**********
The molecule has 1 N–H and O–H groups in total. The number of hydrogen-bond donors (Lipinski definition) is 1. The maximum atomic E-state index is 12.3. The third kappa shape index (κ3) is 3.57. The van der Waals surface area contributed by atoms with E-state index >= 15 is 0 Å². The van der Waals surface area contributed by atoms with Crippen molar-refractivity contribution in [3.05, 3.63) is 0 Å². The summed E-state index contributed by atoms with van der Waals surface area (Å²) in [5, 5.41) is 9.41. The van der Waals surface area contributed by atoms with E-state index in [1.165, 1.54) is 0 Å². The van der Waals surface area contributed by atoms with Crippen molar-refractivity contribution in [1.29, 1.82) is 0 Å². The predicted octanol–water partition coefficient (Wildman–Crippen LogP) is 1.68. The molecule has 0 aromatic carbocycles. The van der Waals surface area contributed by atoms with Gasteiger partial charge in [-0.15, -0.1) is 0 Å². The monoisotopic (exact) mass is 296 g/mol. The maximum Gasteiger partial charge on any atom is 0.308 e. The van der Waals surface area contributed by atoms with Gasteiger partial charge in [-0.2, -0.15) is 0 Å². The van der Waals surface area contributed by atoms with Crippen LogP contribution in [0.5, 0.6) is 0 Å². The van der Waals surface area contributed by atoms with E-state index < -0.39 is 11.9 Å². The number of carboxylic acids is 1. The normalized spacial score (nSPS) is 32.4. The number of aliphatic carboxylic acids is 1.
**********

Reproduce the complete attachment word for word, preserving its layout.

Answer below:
The molecule has 1 N–H and O–H groups in total. The number of hydrogen-bond donors (Lipinski definition) is 1. The maximum atomic E-state index is 12.3. The third kappa shape index (κ3) is 3.57. The van der Waals surface area contributed by atoms with E-state index >= 15 is 0 Å². The van der Waals surface area contributed by atoms with Crippen molar-refractivity contribution in [3.05, 3.63) is 0 Å². The summed E-state index contributed by atoms with van der Waals surface area (Å²) in [5, 5.41) is 9.41. The van der Waals surface area contributed by atoms with E-state index in [1.165, 1.54) is 0 Å². The van der Waals surface area contributed by atoms with Crippen molar-refractivity contribution in [1.29, 1.82) is 0 Å². The predicted octanol–water partition coefficient (Wildman–Crippen LogP) is 1.68. The molecule has 0 aromatic carbocycles. The van der Waals surface area contributed by atoms with Gasteiger partial charge in [-0.15, -0.1) is 0 Å². The monoisotopic (exact) mass is 296 g/mol. The maximum Gasteiger partial charge on any atom is 0.308 e. The van der Waals surface area contributed by atoms with Gasteiger partial charge in [-0.2, -0.15) is 0 Å². The van der Waals surface area contributed by atoms with Crippen LogP contribution in [0.5, 0.6) is 0 Å². The van der Waals surface area contributed by atoms with E-state index < -0.39 is 11.9 Å². The number of carboxylic acids is 1. The normalized spacial score (nSPS) is 32.4. The number of aliphatic carboxylic acids is 1.